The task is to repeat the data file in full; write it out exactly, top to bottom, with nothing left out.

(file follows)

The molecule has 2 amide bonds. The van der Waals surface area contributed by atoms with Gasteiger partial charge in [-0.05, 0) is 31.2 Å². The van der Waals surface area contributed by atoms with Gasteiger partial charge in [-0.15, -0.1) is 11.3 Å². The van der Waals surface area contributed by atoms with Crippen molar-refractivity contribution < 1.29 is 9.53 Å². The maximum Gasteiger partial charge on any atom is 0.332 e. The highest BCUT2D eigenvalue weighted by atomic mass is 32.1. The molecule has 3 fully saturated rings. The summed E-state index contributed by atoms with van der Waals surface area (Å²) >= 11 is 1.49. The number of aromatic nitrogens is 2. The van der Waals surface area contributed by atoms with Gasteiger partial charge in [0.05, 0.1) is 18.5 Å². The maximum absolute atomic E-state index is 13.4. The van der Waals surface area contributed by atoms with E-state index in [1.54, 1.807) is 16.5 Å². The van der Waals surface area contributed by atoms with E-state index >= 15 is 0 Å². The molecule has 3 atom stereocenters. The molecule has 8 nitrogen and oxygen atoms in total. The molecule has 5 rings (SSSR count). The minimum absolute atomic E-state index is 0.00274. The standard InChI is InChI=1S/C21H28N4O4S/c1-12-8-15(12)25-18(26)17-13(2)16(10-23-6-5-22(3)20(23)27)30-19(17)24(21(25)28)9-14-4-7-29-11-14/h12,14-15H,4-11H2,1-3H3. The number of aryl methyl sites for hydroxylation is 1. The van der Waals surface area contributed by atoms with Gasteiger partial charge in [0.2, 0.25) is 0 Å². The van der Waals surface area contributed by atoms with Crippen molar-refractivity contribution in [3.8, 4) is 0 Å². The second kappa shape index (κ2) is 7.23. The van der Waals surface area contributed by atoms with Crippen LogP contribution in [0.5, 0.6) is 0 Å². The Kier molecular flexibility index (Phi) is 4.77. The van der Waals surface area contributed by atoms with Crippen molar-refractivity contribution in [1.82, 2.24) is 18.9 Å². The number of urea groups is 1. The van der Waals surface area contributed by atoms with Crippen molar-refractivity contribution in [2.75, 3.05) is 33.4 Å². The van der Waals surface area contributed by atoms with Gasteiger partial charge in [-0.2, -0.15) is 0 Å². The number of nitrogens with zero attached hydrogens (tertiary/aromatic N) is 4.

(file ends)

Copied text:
The molecule has 2 amide bonds. The van der Waals surface area contributed by atoms with Gasteiger partial charge in [-0.05, 0) is 31.2 Å². The van der Waals surface area contributed by atoms with Gasteiger partial charge in [-0.15, -0.1) is 11.3 Å². The van der Waals surface area contributed by atoms with Crippen molar-refractivity contribution < 1.29 is 9.53 Å². The maximum Gasteiger partial charge on any atom is 0.332 e. The highest BCUT2D eigenvalue weighted by atomic mass is 32.1. The molecule has 3 fully saturated rings. The summed E-state index contributed by atoms with van der Waals surface area (Å²) >= 11 is 1.49. The number of aromatic nitrogens is 2. The van der Waals surface area contributed by atoms with Gasteiger partial charge in [0.05, 0.1) is 18.5 Å². The maximum absolute atomic E-state index is 13.4. The van der Waals surface area contributed by atoms with E-state index in [1.54, 1.807) is 16.5 Å². The van der Waals surface area contributed by atoms with E-state index >= 15 is 0 Å². The molecule has 3 atom stereocenters. The molecule has 8 nitrogen and oxygen atoms in total. The molecule has 5 rings (SSSR count). The minimum absolute atomic E-state index is 0.00274. The standard InChI is InChI=1S/C21H28N4O4S/c1-12-8-15(12)25-18(26)17-13(2)16(10-23-6-5-22(3)20(23)27)30-19(17)24(21(25)28)9-14-4-7-29-11-14/h12,14-15H,4-11H2,1-3H3. The number of aryl methyl sites for hydroxylation is 1. The van der Waals surface area contributed by atoms with Gasteiger partial charge in [0.2, 0.25) is 0 Å². The van der Waals surface area contributed by atoms with Crippen molar-refractivity contribution in [3.8, 4) is 0 Å². The second kappa shape index (κ2) is 7.23. The van der Waals surface area contributed by atoms with Crippen LogP contribution in [0.5, 0.6) is 0 Å². The Kier molecular flexibility index (Phi) is 4.77. The van der Waals surface area contributed by atoms with Crippen molar-refractivity contribution in [1.82, 2.24) is 18.9 Å². The number of urea groups is 1. The van der Waals surface area contributed by atoms with Crippen molar-refractivity contribution in [2.75, 3.05) is 33.4 Å². The van der Waals surface area contributed by atoms with Gasteiger partial charge in [-0.2, -0.15) is 0 Å². The number of nitrogens with zero attached hydrogens (tertiary/aromatic N) is 4.